Lodging: Speaking of campgrounds, camping is cheap. I admit, there's quite a bit of upfront cost. Josh and I accumulated our camping gear over years, usually buying the big ticket items when there were big sales or 20% off one item coupons. We didn't skimp on the big ticket items--I'd rather pay more and have it last many many years than re-buy every year. For several years, we charged everything we bought to an REI credit card and then paid off the balance each month. This earned us $200-$300 in REI dividend every year (dividend is just like a gift card). While we were on one low income, we did the same thing with a grocery store reward card to help with our daily food costs. Now we've switched to a hotel rewards card so we're earning free nights, which we're anticipating needing. I like a fancy hotel just as much as the next person, but there's a time and a place for it. If someone has agreed to keep the kids for a weekend, you can bet Josh and I will be in a fancy hotel, sleeping in and ordering room service. If we're actually on vacation, we're big fans of Country Inn and Suites, which is cheap enough to be reasonable, but has really nice beds, a pool for the kids, and has a great free hot breakfast, which saves on food costs (and besides that, if your kids are early risers, you just might get breakfast and snack time or even lunch out of the breakfast buffet). But back to camping...camping is a great way to stretch the budget. If you have an annual pass to the National or State parks that covers your entrance fee and you already have the camping gear, you can camp for about $15-$20 a night and no hotel's gonna come close to matching that. Camping also means you're likely to be away from a restaurant and probably won't be spending money on dinner. Depending on where you choose to camp, it can also double as another "attraction" to see on your way.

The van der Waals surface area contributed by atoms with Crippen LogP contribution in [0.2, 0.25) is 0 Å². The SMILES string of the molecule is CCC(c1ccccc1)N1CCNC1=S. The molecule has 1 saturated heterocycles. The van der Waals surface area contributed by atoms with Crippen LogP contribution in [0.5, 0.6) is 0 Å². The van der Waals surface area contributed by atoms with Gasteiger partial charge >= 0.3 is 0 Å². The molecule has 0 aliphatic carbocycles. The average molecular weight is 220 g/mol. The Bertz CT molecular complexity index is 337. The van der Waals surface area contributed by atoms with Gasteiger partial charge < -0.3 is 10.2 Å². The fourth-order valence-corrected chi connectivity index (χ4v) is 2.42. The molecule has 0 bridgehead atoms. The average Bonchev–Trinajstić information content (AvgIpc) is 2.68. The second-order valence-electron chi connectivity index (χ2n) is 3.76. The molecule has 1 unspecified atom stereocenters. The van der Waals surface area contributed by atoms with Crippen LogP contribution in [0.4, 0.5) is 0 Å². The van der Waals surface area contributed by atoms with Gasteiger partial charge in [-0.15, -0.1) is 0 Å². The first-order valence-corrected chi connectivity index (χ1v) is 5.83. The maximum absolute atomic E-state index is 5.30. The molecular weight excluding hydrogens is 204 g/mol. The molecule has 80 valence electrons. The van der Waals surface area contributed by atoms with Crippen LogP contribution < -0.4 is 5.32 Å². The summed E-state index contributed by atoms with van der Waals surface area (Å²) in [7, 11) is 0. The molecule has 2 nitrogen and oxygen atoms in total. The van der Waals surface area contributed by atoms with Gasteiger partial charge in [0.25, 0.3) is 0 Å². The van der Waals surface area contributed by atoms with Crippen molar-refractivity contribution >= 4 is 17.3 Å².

Choices: In the end, life is all about choices. We're thinking of taking a trip soon to a Great Wolf Lodge. The place is expensive (over $200/night), but the night's stay includes entrance to the huge indoor water park they have there. For this trip, Great Wolf is the big destination, but getting there will be easier if we stop somewhere for a night along the way. So we have a choice to make....we could stay at a typical, $80/night hotel in a random town; we could use our hotel reward points to get a hotel room free or cheap; or we could pay $15 to camp at Mt. Ranier National Park and also be adding an interesting destination into our trip. Mt. Ranier could be a trip all on it's own, but in this case, it was just an after thought...a cheap place to stay so we could better afford our main destination. We haven't made a definitive plan yet (actually, we haven't even decided for sure if we're going to's a lot of driving to cram into a weekend and we don't generally push a lot of driving hours into one day). But we have choices to make about how we want to spend our money to make the trip the most fun for us while still staying in budget.